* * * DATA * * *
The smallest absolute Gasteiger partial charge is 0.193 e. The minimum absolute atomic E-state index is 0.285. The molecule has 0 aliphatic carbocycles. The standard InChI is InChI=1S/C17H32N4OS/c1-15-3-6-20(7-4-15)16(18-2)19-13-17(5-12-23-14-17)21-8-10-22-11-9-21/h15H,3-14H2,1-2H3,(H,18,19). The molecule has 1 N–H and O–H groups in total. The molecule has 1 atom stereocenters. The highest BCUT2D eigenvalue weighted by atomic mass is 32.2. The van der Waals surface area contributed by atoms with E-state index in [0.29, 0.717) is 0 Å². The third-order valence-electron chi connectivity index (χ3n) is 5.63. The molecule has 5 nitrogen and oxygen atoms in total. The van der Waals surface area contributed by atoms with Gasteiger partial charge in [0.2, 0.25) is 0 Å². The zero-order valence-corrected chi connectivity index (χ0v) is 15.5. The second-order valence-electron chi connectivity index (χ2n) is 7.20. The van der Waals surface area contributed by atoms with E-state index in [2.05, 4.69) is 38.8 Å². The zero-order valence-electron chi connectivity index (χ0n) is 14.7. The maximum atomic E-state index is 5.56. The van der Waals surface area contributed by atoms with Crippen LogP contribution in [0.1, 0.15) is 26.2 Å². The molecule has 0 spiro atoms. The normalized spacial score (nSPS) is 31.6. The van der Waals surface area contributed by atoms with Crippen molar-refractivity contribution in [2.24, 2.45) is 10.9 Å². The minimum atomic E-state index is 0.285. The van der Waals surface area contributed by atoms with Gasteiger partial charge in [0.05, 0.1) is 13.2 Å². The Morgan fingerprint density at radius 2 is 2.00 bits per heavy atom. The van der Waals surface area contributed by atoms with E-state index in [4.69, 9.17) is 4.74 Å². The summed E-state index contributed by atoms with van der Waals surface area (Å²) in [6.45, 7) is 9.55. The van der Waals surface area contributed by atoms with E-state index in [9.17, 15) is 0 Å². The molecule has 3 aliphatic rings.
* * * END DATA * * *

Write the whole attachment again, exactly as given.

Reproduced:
The smallest absolute Gasteiger partial charge is 0.193 e. The minimum absolute atomic E-state index is 0.285. The molecule has 0 aliphatic carbocycles. The standard InChI is InChI=1S/C17H32N4OS/c1-15-3-6-20(7-4-15)16(18-2)19-13-17(5-12-23-14-17)21-8-10-22-11-9-21/h15H,3-14H2,1-2H3,(H,18,19). The molecule has 1 N–H and O–H groups in total. The molecule has 1 atom stereocenters. The highest BCUT2D eigenvalue weighted by atomic mass is 32.2. The van der Waals surface area contributed by atoms with E-state index in [0.29, 0.717) is 0 Å². The third-order valence-electron chi connectivity index (χ3n) is 5.63. The molecule has 5 nitrogen and oxygen atoms in total. The van der Waals surface area contributed by atoms with Gasteiger partial charge in [0.2, 0.25) is 0 Å². The zero-order valence-corrected chi connectivity index (χ0v) is 15.5. The second-order valence-electron chi connectivity index (χ2n) is 7.20. The van der Waals surface area contributed by atoms with E-state index in [2.05, 4.69) is 38.8 Å². The zero-order valence-electron chi connectivity index (χ0n) is 14.7. The maximum atomic E-state index is 5.56. The van der Waals surface area contributed by atoms with Crippen LogP contribution in [0.1, 0.15) is 26.2 Å². The molecule has 0 spiro atoms. The normalized spacial score (nSPS) is 31.6. The van der Waals surface area contributed by atoms with Crippen molar-refractivity contribution in [2.24, 2.45) is 10.9 Å². The minimum atomic E-state index is 0.285. The van der Waals surface area contributed by atoms with Gasteiger partial charge in [0.05, 0.1) is 13.2 Å². The Morgan fingerprint density at radius 2 is 2.00 bits per heavy atom. The van der Waals surface area contributed by atoms with E-state index in [4.69, 9.17) is 4.74 Å². The summed E-state index contributed by atoms with van der Waals surface area (Å²) in [6.45, 7) is 9.55. The van der Waals surface area contributed by atoms with E-state index in [9.17, 15) is 0 Å². The molecule has 3 aliphatic rings.